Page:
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For the last five years I’ve taken my trainer to the office and ridden there, during lunch, in the off-season.
This year things haven’t quite worked out as they had in the past. Sadly, I just can’t easily fix what’s keeping me from my normal trainer time… so I improvised.
No more noon rides, I put in my 45 minutes on the trainer after I get home, around 5.
That’s my commitment to fitness.
I can whine and lick my nuts on the couch, or I can get busy making use of what I’ve got – and let’s be clear, I’d need a whole lot of yoga to… well, let’s stay on track here.
I thought it would be interesting to break that down fully. There are 168 hours in a week. I only need seven of them to stay fit through the off-season. Only twelve in-season.
Digging further, I need 50-ish for work and 42-46 for sleep. Call that 101 on the high side. That means I’ve got 67 hours left to fit in my seven hours for fitness (and sanity).
I can make that work. For me, it’s fit and happy or…. not.
I’m came up with this topic, and began writing the post, atop my steed, on my trainer, pushing the second hardest gear (52/12) in the hardest setting (7) on my trainer. I started the 45 minute session in third hardest (52/13). A person commented on one of my posts yesterday, and it got me thinking about being as fast as I want to be.
I’ve got a towel on my handlebar to mop up the sweat in between sentences and scenes from Mission Impossible: Rogue Nation. You can have your Zwift. Give me a good movie and 45 minutes and I’m a happy guy.
Last year, when I came up with my off-season plan, I could only muster a few minutes in 52/13. I’d have to spend much of the ride in 52/15 and shift up to the harder gear in intervals. Before the end of the winter I was spending most of my time in 52/12 and dabbling in the sacred 52/11. The week before March I was spinning in 52/11…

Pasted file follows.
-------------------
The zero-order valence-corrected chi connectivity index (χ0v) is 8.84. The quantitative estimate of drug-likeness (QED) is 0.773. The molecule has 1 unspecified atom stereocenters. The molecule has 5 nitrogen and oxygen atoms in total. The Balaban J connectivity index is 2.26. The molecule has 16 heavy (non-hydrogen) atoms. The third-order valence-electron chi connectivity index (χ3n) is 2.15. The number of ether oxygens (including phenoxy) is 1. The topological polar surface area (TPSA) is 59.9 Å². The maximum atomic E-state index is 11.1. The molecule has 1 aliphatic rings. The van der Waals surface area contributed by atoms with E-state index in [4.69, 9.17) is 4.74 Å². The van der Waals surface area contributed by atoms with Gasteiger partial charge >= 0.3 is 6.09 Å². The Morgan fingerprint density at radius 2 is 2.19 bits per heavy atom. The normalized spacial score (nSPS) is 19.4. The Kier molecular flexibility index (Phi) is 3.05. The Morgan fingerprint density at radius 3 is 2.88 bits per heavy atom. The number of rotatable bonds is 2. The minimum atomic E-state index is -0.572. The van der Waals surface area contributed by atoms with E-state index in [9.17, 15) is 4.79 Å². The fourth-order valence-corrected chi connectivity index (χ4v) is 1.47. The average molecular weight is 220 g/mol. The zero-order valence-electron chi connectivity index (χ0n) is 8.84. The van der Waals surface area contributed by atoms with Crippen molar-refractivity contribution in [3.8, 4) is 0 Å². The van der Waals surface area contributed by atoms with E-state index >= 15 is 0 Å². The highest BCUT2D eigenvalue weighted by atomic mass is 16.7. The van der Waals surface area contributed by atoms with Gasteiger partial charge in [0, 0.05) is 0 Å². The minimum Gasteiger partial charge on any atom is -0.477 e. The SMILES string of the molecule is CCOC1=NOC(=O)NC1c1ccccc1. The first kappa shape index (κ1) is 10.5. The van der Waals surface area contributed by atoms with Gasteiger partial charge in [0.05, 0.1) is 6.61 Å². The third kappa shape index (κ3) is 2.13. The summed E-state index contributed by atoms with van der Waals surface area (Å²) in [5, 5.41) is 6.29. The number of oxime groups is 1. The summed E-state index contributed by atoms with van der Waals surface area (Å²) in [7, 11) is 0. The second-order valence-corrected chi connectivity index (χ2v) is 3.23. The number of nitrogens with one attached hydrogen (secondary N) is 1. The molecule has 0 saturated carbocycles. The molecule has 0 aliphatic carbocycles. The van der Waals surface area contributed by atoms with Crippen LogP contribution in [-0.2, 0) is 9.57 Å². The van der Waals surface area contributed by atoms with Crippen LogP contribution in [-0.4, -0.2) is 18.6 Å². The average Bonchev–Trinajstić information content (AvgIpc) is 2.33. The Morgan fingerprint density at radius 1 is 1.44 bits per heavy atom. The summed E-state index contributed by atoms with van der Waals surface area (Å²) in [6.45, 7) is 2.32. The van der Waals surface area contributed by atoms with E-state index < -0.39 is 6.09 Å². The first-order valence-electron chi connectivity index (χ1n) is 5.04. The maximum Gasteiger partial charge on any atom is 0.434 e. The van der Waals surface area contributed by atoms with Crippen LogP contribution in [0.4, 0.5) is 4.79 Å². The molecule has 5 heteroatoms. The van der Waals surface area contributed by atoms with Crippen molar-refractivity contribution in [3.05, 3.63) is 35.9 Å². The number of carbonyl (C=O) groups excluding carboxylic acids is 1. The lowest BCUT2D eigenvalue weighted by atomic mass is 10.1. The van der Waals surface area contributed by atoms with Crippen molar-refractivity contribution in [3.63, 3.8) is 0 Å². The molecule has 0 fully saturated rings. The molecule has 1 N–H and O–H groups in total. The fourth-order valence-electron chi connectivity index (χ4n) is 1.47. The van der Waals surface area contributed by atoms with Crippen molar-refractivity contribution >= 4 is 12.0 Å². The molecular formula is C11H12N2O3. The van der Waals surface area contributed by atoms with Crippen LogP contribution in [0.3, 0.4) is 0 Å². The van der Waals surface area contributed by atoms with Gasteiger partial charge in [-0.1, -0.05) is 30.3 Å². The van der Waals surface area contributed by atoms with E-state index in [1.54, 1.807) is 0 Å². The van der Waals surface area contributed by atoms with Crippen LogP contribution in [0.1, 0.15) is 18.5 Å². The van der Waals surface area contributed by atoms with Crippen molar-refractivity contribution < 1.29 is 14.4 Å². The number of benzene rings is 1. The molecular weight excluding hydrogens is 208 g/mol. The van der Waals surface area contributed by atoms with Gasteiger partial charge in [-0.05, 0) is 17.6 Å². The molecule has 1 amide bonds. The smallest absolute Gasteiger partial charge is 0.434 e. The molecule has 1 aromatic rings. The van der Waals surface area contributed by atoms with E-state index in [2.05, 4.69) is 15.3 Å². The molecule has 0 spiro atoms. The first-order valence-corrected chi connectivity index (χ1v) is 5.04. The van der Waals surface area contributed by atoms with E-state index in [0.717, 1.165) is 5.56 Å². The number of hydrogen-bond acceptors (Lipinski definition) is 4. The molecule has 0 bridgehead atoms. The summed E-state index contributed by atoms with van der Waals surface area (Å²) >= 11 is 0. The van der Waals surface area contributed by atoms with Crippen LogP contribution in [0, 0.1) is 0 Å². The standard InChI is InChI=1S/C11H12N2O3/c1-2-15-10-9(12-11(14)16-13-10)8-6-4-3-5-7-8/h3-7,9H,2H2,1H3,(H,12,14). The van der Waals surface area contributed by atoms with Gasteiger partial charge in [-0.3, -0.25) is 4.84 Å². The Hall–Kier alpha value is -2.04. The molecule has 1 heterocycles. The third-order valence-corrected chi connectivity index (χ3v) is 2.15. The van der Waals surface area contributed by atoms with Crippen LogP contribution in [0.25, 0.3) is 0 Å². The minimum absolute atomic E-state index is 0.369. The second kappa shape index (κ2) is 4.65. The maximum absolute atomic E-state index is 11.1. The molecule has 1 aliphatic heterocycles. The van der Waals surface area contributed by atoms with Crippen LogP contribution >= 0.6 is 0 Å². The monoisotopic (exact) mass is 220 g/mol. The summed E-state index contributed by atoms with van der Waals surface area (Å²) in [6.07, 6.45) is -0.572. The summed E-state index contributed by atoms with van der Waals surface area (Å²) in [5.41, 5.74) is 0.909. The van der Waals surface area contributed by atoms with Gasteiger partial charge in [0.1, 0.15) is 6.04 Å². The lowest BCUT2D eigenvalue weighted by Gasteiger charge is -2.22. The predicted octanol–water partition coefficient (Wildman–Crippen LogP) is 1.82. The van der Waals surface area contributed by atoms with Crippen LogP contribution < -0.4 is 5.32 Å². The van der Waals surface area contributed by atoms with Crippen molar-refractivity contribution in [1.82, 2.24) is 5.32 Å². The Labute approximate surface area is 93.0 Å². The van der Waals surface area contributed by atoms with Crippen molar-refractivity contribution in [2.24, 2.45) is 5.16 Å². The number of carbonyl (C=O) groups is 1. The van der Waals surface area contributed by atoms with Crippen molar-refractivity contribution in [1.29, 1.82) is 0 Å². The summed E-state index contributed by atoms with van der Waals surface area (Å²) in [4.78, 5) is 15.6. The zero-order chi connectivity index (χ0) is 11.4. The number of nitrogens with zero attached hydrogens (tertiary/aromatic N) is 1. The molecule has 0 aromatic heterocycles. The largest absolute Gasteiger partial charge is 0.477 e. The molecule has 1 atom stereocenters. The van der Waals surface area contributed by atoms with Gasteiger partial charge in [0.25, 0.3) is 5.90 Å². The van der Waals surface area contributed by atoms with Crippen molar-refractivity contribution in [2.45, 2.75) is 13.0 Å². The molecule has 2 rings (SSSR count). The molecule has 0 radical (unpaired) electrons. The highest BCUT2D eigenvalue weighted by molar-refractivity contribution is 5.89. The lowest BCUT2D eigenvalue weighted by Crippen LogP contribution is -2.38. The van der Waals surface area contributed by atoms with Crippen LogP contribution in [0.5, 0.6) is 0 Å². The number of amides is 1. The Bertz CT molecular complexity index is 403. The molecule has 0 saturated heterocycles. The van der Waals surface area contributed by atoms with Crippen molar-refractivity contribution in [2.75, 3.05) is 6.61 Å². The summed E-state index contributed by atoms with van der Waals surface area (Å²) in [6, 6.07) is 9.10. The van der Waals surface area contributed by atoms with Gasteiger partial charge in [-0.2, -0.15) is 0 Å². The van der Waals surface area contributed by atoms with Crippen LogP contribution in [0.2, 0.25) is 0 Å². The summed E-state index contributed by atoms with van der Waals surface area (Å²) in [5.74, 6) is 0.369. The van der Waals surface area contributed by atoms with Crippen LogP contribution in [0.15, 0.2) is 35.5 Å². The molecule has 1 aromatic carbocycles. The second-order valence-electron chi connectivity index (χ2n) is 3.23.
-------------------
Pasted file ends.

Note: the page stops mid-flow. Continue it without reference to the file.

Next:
When the new season hit I was more than ready. I was stronger than I’d ever been going into a season and I had fun with it – all season long. I’ve managed to maintain that fitness to where I don’t have to take the time to work up to the harder gears this year. So next year, as long as I remain committed, I can enter the season even stronger.
Going fast is, and always has been, a commitment. I have been willing to work hard enough to be pretty fast. I also have to keep this in perspective – the A guys in our group are a lot faster than I am… I’m simply not willing to push hard enough to be that fast. I could be that fast but for the willingness. A friend of mine put it best after completing a 4:15 minute century this summer: “I just rode a hundred miles and I didn’t enjoy one of them”. I ride a hundred and don’t enjoy five. Maybe.
The key to cycling at a 20+ mph pace is being able to push on the pedals hard enough. If you’re waiting for a magic pedalstroke or better, a magic bike to get you there, it’s not going to happen. Well, if you pick up an eBike…. Let’s not get too deep into the weeds though.
The key to pushing harder on the pedals is to force yourself to actually push harder on the pedals – and this is the commitment because pushing harder hurts. This is where most people get lost and where the winter trainer season is the perfect place to begin.
On most trainers, smart trainers excluded because they offer up to 2,000 watts of resistance (I’m just talking about the cheaper turbo trainers – mag and wind) if you can use the hardest setting and ride in the three hardest gears in the back (with the big chain ring up front), you can build up the fitness over a winter off-season to be fast enough come Spring to hang with the 20 mph crowd.
I’ve got a Giant Cyclotron ($160-$180) and that provides enough resistance that I can not only keep up with my group in March, I can spend a good deal of time up front.
There are limits, of course. If one is overweight, a winter on the trainer won’t fix that and extra weight always has an adverse affect on speed (a season on the bike and some excellent eating habits will probably do the trick though). Speed also doesn’t accommodate “cheating” very well. If one were to challenge oneself once a week, that won’t bode well. Once a week isn’t enough. It’s a nice start, but we’re talking about three hard days a week – it’s a full commitment, not half. In fact, I was going to get into the HGH doping topic as well, but let’s face it, if you’re not willing to work hard enough to make doping work, well we needn’t consider it. The main point is, you either have the willingness or you don’t. Don’t be ashamed that you don’t, but do be honest about it.
If you truly have a desire to get faster, it just takes a little commitment, and a whole lot of pushing on the pedals. There’s no better time than right now to start.